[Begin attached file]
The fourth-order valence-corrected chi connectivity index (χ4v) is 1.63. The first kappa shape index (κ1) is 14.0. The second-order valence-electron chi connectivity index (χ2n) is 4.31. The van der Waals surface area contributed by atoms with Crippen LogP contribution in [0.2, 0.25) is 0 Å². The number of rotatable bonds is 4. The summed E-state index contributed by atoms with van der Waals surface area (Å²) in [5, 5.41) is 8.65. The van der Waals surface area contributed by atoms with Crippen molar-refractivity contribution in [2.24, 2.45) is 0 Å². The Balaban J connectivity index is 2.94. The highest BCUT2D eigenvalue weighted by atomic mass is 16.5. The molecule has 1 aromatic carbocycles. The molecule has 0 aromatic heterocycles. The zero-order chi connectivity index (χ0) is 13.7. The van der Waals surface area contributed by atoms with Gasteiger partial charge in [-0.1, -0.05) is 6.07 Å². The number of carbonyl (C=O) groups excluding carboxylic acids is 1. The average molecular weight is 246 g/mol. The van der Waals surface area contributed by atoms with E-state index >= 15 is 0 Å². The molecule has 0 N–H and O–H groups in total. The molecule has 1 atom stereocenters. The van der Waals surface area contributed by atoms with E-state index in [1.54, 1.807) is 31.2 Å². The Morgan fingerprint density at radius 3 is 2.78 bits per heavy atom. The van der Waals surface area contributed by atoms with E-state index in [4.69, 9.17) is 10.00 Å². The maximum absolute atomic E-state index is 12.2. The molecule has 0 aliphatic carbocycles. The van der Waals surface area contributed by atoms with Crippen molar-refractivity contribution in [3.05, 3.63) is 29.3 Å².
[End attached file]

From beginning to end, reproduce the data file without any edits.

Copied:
The fourth-order valence-corrected chi connectivity index (χ4v) is 1.63. The first kappa shape index (κ1) is 14.0. The second-order valence-electron chi connectivity index (χ2n) is 4.31. The van der Waals surface area contributed by atoms with Crippen LogP contribution in [0.2, 0.25) is 0 Å². The number of rotatable bonds is 4. The summed E-state index contributed by atoms with van der Waals surface area (Å²) in [5, 5.41) is 8.65. The van der Waals surface area contributed by atoms with Crippen molar-refractivity contribution in [2.24, 2.45) is 0 Å². The Balaban J connectivity index is 2.94. The highest BCUT2D eigenvalue weighted by atomic mass is 16.5. The molecule has 1 aromatic carbocycles. The molecule has 0 aromatic heterocycles. The zero-order chi connectivity index (χ0) is 13.7. The van der Waals surface area contributed by atoms with Gasteiger partial charge in [-0.1, -0.05) is 6.07 Å². The number of carbonyl (C=O) groups excluding carboxylic acids is 1. The average molecular weight is 246 g/mol. The van der Waals surface area contributed by atoms with E-state index >= 15 is 0 Å². The molecule has 0 N–H and O–H groups in total. The molecule has 1 atom stereocenters. The van der Waals surface area contributed by atoms with E-state index in [1.54, 1.807) is 31.2 Å². The Morgan fingerprint density at radius 3 is 2.78 bits per heavy atom. The van der Waals surface area contributed by atoms with E-state index in [4.69, 9.17) is 10.00 Å². The maximum absolute atomic E-state index is 12.2. The molecule has 0 aliphatic carbocycles. The van der Waals surface area contributed by atoms with Crippen molar-refractivity contribution in [3.05, 3.63) is 29.3 Å².